The bridegroom should send a carriage at his expense for the officiating clergyman and his family.- He is not expected to pay for the carriage of the parents of the bride, nor for those occupied by the bridesmaids and groomsmen.

The latter will furnish the carriages for the ladies, unless otherwise provided. The invited guests will go in carriages at their own expense.

The clergyman is expected to be within the rails, and the congregation promptly in their seats, at the appointed hour. The bridegroom will proceed to the church, accompanied by his near relatives, and should precede the bride, that he may hand her from the carriage, if not waited upon by her father or other near relative.

The bride goes to the church in a carriage, accompanied by her parents, or those who stand to her in the relation of parents (as may other relatives, or legal guardian), or she may be accompanied by the bridesmaids.

When the bridal party is ready in the vestibule of the church, the ushers will pass up the center aisle, the first groomsman, accompanied by the first bridesmaid, coming next, the others following in their order. The groom walks next with the bride's mother upon his arm, followed by the father with the bride. At the altar, as the father and mother 'step back, the bride takes her place upon the left of the groom.

Another mode of entering the church is for the first bridesmaid and groomsman to lead, followed by the bride and groom. When in front of the altar, the groomsman turns to the right, the bridesmaid to the left, leaving a space in front of the minister for the bride and groom; the near relatives and parents of the bride and groom follow closely, and form a circle about the altar during the ceremony.

The former mode is, however, established etiquette. At the altar the bride stands at the left of the groom, and in some churches both bride and groom remove the right-hand glove. In others it is not deemed necessary. When a ring is used, it is the duty of the first bridesmaid to remove the bride's left-hand glove. An awkward pause is, however, avoided by opening one seam of the glove upon the ring finger, and at the proper time the glove may be turned back, and the ring thus easily placed where it belongs, which is the third finger of the left hand.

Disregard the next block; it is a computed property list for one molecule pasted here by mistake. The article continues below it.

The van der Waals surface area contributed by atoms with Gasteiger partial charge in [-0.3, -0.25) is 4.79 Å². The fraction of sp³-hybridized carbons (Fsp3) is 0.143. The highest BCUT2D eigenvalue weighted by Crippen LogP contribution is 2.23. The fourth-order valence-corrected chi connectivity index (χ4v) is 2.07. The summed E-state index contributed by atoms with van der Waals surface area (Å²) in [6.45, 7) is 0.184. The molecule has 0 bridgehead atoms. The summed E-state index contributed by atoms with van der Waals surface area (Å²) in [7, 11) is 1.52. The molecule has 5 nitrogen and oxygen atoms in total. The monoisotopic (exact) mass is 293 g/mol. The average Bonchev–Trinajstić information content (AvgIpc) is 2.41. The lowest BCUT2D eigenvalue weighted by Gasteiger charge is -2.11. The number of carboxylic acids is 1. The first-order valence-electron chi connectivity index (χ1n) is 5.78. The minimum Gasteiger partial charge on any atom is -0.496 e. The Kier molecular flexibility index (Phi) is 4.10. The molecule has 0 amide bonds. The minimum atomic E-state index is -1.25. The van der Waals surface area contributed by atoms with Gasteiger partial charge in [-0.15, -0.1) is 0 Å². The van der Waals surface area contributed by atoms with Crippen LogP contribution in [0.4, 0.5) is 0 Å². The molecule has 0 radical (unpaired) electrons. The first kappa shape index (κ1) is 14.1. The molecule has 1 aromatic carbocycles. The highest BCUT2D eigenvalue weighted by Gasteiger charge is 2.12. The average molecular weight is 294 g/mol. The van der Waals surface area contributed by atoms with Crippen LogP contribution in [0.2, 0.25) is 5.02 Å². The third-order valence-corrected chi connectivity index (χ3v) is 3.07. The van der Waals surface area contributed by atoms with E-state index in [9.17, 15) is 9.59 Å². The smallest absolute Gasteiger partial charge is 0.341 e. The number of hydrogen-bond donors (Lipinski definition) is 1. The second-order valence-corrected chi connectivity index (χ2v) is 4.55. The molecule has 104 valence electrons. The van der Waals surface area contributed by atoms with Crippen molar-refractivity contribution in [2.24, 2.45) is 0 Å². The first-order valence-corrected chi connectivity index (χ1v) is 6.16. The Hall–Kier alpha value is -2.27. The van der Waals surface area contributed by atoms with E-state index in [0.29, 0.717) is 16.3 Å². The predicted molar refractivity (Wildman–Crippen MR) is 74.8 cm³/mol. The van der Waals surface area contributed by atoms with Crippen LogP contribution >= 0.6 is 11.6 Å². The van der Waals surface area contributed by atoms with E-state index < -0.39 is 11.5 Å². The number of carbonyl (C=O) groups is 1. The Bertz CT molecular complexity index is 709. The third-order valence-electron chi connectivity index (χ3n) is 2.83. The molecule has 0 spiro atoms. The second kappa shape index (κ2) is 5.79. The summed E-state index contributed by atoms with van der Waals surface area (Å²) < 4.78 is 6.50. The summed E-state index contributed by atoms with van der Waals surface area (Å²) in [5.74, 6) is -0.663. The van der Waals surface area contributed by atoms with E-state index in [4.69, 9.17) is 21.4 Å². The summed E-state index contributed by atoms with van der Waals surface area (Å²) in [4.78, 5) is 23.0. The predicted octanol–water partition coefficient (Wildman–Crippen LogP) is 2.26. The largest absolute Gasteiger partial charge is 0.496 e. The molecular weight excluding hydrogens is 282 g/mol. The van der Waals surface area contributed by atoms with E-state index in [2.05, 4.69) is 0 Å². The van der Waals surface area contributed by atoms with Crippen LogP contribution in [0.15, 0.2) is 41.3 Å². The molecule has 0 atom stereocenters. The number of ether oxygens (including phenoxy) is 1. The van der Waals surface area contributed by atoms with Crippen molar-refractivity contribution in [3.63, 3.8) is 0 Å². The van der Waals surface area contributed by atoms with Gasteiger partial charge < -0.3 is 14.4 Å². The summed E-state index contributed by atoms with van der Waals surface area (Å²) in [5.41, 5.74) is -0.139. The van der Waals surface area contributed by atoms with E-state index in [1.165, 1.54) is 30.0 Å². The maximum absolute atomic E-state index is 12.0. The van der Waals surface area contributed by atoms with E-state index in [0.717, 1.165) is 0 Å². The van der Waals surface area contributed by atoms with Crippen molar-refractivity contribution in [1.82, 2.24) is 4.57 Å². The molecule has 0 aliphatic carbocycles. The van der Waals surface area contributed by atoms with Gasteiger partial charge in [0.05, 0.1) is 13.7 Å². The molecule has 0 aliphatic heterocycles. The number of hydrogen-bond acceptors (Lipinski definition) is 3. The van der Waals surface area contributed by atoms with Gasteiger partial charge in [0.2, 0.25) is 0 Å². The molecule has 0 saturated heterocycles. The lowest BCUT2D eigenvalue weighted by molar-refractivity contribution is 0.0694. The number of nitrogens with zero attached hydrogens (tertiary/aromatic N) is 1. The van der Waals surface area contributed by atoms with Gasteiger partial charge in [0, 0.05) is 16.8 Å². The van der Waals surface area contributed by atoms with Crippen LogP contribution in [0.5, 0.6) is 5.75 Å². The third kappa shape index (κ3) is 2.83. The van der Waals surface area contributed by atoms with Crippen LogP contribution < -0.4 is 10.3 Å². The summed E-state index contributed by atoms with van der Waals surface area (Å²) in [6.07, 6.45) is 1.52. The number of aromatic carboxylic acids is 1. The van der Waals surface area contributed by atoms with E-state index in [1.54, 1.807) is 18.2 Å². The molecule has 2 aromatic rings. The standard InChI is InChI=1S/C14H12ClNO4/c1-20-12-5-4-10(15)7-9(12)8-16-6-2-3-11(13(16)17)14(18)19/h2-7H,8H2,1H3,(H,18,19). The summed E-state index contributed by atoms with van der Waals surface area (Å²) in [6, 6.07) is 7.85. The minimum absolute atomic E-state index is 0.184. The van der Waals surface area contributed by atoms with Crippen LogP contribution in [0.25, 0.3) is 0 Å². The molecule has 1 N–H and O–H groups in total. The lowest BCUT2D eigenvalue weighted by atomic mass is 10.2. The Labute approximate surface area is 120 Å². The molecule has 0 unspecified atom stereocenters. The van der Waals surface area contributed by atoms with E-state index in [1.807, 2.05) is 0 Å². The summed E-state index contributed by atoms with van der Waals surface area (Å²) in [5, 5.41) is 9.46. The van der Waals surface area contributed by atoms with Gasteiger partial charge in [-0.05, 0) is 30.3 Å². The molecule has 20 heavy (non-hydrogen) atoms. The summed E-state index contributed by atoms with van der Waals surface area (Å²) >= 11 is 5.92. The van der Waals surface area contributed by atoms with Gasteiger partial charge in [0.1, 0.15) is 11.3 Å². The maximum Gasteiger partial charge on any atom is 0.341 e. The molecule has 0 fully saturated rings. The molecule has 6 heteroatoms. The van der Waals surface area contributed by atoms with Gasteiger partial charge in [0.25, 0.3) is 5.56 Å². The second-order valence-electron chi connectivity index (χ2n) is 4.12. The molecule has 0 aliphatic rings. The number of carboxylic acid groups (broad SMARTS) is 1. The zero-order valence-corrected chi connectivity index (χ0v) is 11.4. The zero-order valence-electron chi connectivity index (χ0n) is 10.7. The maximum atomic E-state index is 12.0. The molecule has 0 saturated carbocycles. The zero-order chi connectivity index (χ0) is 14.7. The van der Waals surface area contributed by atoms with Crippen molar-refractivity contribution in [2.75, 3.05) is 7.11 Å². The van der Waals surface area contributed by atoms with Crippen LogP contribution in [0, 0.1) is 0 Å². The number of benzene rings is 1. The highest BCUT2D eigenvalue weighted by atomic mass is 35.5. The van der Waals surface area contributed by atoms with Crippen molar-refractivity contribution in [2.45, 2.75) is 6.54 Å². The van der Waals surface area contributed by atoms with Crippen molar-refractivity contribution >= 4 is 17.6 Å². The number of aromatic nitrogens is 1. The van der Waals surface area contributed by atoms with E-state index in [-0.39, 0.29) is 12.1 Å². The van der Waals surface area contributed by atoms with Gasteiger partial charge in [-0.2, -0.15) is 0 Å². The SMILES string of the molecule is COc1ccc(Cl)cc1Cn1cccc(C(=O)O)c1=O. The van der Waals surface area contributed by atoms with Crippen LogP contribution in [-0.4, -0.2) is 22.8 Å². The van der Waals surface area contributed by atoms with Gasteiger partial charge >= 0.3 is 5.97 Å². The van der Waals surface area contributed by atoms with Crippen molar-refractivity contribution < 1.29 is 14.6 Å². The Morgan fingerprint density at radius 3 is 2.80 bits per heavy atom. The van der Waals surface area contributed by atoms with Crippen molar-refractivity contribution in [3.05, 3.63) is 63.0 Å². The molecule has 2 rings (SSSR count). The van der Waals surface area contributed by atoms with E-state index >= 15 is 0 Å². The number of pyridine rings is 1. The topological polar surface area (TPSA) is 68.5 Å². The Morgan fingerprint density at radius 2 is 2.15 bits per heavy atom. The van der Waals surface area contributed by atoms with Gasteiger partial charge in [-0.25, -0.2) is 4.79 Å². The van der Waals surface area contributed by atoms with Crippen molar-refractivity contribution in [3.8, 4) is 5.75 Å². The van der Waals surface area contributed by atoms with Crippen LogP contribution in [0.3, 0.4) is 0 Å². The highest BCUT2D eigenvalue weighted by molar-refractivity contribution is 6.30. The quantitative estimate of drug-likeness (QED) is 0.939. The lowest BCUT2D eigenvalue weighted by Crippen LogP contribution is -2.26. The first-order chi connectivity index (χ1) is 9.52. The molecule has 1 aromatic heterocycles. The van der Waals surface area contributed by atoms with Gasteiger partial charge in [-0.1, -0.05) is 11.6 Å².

The responses of the bride and groom should not be too hastily nor too loudly given.

Following the ceremony, the parents of the bride speak to her first, succeeded by the parents of the groom before other friends.

Essentially the same ceremonies will be had, the same positions will be assumed, and the same modes of entering will be observed, in the parlors at the residence, as at the church.

The bride and groom, after the ceremony, will go in the same carriage from the church to the home or to the depot.

Should a breakfast or supper follow the ceremony, the bride will not change her dress until she assumes her traveling apparel. At the party succeeding the ceremony, the bridesmaids and groomsmen should be invited, and all may, if they prefer, wear the dresses worn at the wedding.

The Wedding Trousseau

It is customary, at the wedding, for the young bride to wear only pure white, with a wreath of orange flowers to adorn the full veil of lace. The widow or elderly lady will wear pearl color or tinted silk, without wreath or veil. The bridesmaid of the youthful bride may wear colors, but a very beautiful effect is produced by pure white, with colored trimmings. In some cases, one-half of the bridesmaids will wear one color, and the other half another color. No black dresses should be worn by the guests. Any in mourning may, for the time, wear purple, lavender, iron-gray and other quiet colors.

The bridegroom and groomsmen will wear white gloves, vest and neckties.

The bride's traveling dress should be very quiet and modest, and not such as in any way to attract attention.